lost time incident 26
Holy cats! This is our 26th installment! And if math is not a convenient fiction, that means that we’re halfway through our first year as a newsletter!
If you had told me when we set out on this newsletter project that we would reach the half year mark, I’d probably have said: “Hey, that’s great! Now I know for sure that I’m not going to meet an untimely end in the next six months! My constant, low-level death anxiety will be at perhaps its lowest ebb since before, as a child, I realized what death really means.”
And speaking of children and death, this week we’ll be revisiting our poorly managed school for wizards! Light a candle, grab your magic wand (after making sure it has fresh batteries), and let’s get ready for adventure!
the beulah candlewick school for young magicks
At the front of the classroom, Professor Pank glared out at the students from the other side of an ornate mirror, 7 feet high, ringed in gold and mounted on wheels. An experiment years back in using mirrors to travel had been interrupted, leaving Pank trapped in the reflected world behind mirrors. In order to allow him to continue his tutelage, the school had invested in a set of mirrors, easily moved, that would be placed throughout the campus for his use.
A young student, her robes on fire, crawled painfully towards the mirror.
“Well, now we’re learning,” said Pank. He twirled a magic wand and extinguished the reflected student at his feet with a jet of cool vapor. At the same time, the student in the real world was similarly affected, suddenly sodden, but safe. “Who can tell me what Elleve here did wrong?”
“She enrolled in this school,” muttered Jaymes under his breath. He sat in the back row, slouched in his seat, his asymmetrical hair dyed blue. On his shoulder, a pixie he had crafted from cafeteria carrots he didn’t want to eat muttered agreement.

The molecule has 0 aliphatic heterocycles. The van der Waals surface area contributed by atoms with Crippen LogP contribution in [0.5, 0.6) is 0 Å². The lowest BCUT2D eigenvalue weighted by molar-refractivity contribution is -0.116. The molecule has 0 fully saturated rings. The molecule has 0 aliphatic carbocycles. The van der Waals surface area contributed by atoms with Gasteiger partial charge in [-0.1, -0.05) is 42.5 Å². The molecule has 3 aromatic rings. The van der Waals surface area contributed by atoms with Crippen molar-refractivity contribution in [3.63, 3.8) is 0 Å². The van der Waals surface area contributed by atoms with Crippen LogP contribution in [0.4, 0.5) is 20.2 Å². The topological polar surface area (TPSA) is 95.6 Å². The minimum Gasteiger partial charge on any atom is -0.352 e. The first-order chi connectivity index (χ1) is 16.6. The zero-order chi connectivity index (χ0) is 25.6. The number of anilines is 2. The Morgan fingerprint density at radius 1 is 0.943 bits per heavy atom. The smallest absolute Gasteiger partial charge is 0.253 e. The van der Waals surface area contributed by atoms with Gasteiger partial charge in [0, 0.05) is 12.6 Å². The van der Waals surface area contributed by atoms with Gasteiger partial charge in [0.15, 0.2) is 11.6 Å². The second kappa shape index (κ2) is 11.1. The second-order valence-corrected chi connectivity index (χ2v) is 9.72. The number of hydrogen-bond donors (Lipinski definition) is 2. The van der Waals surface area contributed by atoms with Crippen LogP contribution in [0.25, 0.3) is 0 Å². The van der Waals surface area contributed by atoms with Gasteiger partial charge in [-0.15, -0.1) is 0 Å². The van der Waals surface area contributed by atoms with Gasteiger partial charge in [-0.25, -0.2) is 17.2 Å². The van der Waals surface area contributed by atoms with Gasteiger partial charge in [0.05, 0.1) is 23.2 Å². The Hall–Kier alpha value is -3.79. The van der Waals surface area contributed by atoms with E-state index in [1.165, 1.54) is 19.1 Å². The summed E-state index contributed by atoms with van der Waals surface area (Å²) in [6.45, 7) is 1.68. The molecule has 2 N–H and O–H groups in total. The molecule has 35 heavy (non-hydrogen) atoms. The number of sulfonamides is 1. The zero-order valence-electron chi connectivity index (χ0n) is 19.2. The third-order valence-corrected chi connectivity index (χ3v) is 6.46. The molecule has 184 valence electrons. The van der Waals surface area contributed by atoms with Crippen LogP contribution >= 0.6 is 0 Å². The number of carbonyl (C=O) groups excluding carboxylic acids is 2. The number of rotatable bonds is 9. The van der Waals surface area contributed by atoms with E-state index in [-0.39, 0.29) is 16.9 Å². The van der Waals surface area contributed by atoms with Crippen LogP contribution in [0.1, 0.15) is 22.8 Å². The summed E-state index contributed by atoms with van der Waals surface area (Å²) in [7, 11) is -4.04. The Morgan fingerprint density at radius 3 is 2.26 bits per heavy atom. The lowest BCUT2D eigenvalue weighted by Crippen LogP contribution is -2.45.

“Yes yes yes yes,” it said. This was its standard response to most anything Jaymes had to say, as per Jaymes’s design.
“Shut up,” said Jaymes.
Doctor Willowblight applied a cooling salve to Elleve’s neck and back.
“My parents are going to… going to sue…” hissed Elleve. The salve did its work, guided by magic to match the tone and consistency of the surrounding skin, forming a replacement as good as the original skin. Well, except for its texture or sensitivity. It would always feel a bit damp to the touch. And would slowly soak through shirts. Also, to Elleve, it would feel like a dull area, thanks to damaged nerves. But other than that, pretty good stuff.
Willowblight arched an eyebrow at the threat of legal action. If she’d heard it once, she’d heard it a thousand times. But the school’s grounds had been buttressed by enough magical rituals in overlapping layers that any attempt by the law to penetrate it would be sure to end in disaster.
The bottom of the dark fountain near the entrance gates was lined with the bones of lawyers, mixed with briefcases, fancy pens, and the sodden remains of embossed business cards.
That said, it was still poor form to tell a student that on school grounds, they were well beyond the reach of any outsider who might want to help them.
“These scars,” said Willowblight, falling into character. “Most peculiar.”
In the handbook provided to faculty and staff at The Beulah Candlewick School for Young Magicks, an entire chapter is devoted to student injuries. In the sub-section related to scarring, disfigurement or transfiguration, the standard operating procedure was to mitigate hard feelings by inventing and sharing a “prophecy” wherein a young user of magic, thus marked, was destined for greatness.
“What’s that?” asked Elleve.
“They remind me of something,” said Willowblight. “A prophecy. But prophecies probably don’t interest you,” continued Willowblight.
“No, let’s hear it. What’s this prophecy?”
“It’s just that when they laid the keystone for this very building, the Professor of Scrying at the time had a vision of a young student who would one day surpass all of us. They would be known by a particular wound on their back. He sketched the wound from his vision, but I only sorta remember the shape. I mean, that was years ago, and I read about it in the faculty newsletter, which we used to have to print by hand with a drumroll and ink, so…”
Elleve sat up eagerly. “But you think my burn scars might match the pattern?”